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Unleashing value: how the number and size of M&A transactions shape shareholder returns
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Unleashing value: how the number and size of M&A transactions shape shareholder returns

In the business world, the debate rages on: Do mergers and acquisitions truly drive shareholder value?

As M&A appears to be regaining its footing, some leaders might be tempted to stay on the sidelines. Yet, history has shown that those who embrace the game with skill and precision are the ones who emerge as winners.

While academics and professionals often debate the value of M&A deals, many companies see value in M&A, as evidenced by more than 90% of S&P 500 companies having engaged in public or private acquisitions in the last decade, according to an EY analysis.

When organic growth falls short or moves too slowly, acquisitions step in to propel companies forward, optimizing costs, refining capital structures, and acquiring invaluable intellectual property and capabilities.

Breaking down the numbers: a tale of two approaches

Our analysis unveils intriguing insights:

  • Companies undertaking smaller acquisitions tend to thrive, with an uptick in total shareholder return (TSR) as they increase deal volume.
  • Conversely, those embarking on larger-scale acquisitions find higher TSR when they opt for a more selective approach.

Building on prior EY research, we delved into the data of S&P 500 companies engaging in buy-side transactions valued at more than $1 million between April 2014 and April 2023. The results were striking.

A closer look: tuck-in vs. transformation

  • For companies focusing on tuck-in or bolt-on acquisitions or smaller-sized transactions, the formula for success is clear: more deals, more TSR. These savvy players enjoy an annualized TSR outperformance of 2%-5% over their counterparts.
  • On the flip side, companies venturing into transformational acquisitions or deals adding up to more than 50% of a company’s market capitalization tread a different path. Here, fewer deals lead to an annualized TSR outperformance of 4%-6% as opposed to companies doing more large deals, signaling a focus on quality over quantity.

In a landscape where S&P’s average returns hover around 9.2%, these margins are nothing short of game-changing for both investors and stakeholders.

Average annualized total shareholder return (TSR) for S&P 500 companies

Unraveling the success stories

In the realm of tuck-in acquisitions, champions emerge. Fortune 500 giants, executing over 11 acquisitions for less than 10% of their market capitalization, saw a staggering 15.9% year-over-year TSR growth.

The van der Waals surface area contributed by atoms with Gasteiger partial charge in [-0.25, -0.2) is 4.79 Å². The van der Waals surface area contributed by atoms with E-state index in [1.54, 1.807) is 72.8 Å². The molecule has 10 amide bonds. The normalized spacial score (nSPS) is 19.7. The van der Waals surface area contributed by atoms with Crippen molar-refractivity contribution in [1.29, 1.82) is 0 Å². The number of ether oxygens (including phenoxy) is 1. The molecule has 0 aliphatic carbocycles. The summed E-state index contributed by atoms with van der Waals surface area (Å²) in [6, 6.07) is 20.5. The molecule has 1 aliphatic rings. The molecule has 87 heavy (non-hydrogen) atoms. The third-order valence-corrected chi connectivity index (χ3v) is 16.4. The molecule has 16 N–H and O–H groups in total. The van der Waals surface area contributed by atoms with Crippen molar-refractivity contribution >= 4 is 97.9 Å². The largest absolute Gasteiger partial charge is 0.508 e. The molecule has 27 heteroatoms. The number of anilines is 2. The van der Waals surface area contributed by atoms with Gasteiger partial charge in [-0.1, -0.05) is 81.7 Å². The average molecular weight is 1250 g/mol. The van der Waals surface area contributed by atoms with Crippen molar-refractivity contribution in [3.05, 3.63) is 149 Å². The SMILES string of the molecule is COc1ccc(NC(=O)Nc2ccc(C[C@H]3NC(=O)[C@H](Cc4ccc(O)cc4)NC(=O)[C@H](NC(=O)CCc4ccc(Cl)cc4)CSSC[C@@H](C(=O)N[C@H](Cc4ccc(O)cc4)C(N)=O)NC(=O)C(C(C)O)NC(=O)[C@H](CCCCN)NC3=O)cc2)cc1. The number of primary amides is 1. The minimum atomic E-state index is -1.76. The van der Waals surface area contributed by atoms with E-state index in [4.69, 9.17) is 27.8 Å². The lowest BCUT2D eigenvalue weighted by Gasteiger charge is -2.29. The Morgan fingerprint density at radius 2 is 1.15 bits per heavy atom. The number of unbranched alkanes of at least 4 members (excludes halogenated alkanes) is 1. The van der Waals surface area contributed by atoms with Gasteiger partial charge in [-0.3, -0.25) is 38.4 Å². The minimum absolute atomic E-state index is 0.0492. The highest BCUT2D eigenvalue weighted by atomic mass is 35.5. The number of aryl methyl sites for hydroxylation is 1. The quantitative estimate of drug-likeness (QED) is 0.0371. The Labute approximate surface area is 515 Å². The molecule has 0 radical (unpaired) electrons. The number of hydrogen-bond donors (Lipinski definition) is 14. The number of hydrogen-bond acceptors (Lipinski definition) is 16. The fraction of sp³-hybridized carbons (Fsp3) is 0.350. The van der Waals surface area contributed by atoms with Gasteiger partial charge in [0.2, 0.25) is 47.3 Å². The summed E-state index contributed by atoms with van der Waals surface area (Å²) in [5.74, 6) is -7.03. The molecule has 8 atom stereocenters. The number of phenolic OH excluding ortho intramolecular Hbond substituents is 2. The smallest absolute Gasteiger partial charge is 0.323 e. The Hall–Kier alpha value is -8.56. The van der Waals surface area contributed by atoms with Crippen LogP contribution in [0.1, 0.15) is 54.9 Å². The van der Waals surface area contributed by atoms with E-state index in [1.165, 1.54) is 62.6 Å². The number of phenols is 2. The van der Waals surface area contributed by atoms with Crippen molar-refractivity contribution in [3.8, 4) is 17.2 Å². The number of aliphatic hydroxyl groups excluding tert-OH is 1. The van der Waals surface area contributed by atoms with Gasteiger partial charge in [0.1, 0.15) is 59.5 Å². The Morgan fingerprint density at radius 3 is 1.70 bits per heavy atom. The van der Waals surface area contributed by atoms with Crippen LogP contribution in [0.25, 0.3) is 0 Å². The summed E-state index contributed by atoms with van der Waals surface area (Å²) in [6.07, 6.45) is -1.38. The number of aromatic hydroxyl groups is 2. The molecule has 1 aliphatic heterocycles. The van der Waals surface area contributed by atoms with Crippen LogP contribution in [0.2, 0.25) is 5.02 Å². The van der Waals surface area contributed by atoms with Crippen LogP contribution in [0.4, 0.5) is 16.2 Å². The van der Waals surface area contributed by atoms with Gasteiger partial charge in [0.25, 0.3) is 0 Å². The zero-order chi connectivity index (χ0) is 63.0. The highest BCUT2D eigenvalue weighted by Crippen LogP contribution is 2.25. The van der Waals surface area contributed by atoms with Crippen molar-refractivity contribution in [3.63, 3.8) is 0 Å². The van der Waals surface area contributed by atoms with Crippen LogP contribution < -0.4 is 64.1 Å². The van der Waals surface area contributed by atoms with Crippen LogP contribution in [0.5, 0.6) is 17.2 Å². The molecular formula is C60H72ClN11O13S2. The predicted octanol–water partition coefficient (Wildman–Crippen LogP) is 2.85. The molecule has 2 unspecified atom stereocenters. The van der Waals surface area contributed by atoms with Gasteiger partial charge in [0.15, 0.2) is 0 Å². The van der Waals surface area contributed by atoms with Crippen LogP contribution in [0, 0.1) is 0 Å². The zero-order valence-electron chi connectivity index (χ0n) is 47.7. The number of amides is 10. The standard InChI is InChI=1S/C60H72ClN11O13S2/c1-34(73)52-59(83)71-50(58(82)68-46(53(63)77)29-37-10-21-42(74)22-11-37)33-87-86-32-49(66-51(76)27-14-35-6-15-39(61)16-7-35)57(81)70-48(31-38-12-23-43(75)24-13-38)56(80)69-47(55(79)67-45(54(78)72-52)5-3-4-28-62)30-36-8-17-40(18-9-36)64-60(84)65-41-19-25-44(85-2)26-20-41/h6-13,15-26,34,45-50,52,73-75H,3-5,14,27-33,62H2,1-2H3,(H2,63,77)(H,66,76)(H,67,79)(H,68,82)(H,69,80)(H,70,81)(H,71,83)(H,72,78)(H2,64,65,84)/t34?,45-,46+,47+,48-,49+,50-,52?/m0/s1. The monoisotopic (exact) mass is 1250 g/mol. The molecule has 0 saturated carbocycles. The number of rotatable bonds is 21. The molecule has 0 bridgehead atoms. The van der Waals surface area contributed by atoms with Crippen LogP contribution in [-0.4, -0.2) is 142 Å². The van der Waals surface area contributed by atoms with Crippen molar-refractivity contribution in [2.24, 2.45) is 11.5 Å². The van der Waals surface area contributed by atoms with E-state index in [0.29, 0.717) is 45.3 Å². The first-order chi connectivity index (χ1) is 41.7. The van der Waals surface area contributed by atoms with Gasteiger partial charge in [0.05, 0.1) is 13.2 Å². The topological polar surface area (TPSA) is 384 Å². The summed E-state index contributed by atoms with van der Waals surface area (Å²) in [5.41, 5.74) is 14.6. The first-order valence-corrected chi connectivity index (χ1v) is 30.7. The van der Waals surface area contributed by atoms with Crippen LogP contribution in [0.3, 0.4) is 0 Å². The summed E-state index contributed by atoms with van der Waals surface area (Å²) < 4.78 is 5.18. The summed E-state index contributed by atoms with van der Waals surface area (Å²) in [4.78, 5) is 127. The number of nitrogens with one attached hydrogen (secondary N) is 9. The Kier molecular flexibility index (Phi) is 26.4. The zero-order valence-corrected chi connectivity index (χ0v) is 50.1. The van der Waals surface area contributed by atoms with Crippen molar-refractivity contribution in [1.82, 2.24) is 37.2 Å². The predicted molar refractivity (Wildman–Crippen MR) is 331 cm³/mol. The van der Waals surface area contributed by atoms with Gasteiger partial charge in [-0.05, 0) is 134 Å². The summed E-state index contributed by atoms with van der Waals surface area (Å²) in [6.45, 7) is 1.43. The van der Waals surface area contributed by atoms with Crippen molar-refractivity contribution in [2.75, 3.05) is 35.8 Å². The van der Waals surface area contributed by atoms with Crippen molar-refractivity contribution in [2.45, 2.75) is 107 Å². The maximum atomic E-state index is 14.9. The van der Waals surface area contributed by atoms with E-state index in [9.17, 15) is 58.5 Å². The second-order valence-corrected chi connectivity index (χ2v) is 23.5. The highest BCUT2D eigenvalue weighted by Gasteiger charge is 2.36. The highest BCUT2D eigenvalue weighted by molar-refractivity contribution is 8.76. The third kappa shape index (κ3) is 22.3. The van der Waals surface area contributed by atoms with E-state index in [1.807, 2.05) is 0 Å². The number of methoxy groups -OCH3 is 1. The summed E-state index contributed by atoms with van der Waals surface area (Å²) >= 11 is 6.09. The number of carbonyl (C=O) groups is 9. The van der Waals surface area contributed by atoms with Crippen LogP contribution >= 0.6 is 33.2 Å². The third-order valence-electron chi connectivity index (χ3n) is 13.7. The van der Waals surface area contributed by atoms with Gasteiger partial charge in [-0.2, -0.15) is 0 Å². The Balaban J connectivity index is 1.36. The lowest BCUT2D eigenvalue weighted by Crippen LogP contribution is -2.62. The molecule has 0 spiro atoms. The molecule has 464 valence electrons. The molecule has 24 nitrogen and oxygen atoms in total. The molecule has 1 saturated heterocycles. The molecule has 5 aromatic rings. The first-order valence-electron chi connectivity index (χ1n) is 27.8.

Meanwhile, the cohort completing 4–10 acquisitions achieved an impressive 14.4% year-over-year TSR. Among these, a payment card services powerhouse stands out, having orchestrated eight tuck-in acquisitions. This strategic move not only expanded their service offerings, but it also catapulted them to a +7% year-over-year TSR lead over non-acquiring S&P 500 counterparts.

Regarding transformative deals, based on data, we see that 10 Fortune 500 companies did between one and three transactions with a deal value of more than 50% of their market capitalization. 

This group gained 8.2% year-over year TSR, which is significantly higher than companies that did more mega deals or deals representing greater than 50% of their market capitalization. One of those companies, a health care insurance provider, generated a return of 14%. It closed three public acquisitions during that time, including two small deals and one that was transformational. 

This is a prime example of a company being strategic when executing a transformational deal and thoughtfully considering the time and resources necessary for a successful integration.

The engine of success: key factors at play

The secret sauce? 

  • Seasoned corporate development teams
  • Fortified M&A infrastructure 
  • Agile leadership capable of navigating risks swiftly. 

It’s this blend of experience, muscle memory, and adaptability that allows these companies to integrate seamlessly while maximizing deal value.

Navigating the future: recommendations

For those in the tuck-in and bolt-on acquisition arena, success is built on a few fundamental principles:

  • Foster a robust M&A “muscle memory” for streamlined integration and synergy maximization.
  • Stay proactive in the M&A market, seizing opportunities and keeping a watchful eye on competitors.
  • Recognize that integration is an investment; institutionalize, learn, and refine for long-term success.

In the realm of transformative acquisitions, a focused approach is the linchpin to success. Embrace these recommendations:

  • Dedicate top-tier talent to the integration process for maximum value realization.
  • Engage in transparent, frequent communication to foster a sense of pride and achievement among all stakeholders.
  • Allow ample time for businesses to adapt, evolve, and flourish post-acquisition before embarking on the next endeavor.

The key to shareholder returns lies not in a one-size-fits-all approach but in the astute deployment of strategy and execution. With the right moves, M&A can be a powerful catalyst for not only growth but also for delivering sustained shareholder value.

Co-authored by Lukas Hoebarth, Markus Neier, Mitch Polelle, and Adam Altepeter.

The views reflected in this article are those of the authors and do not necessarily reflect those of Ernst & Young LLP or other members of the global EY organization.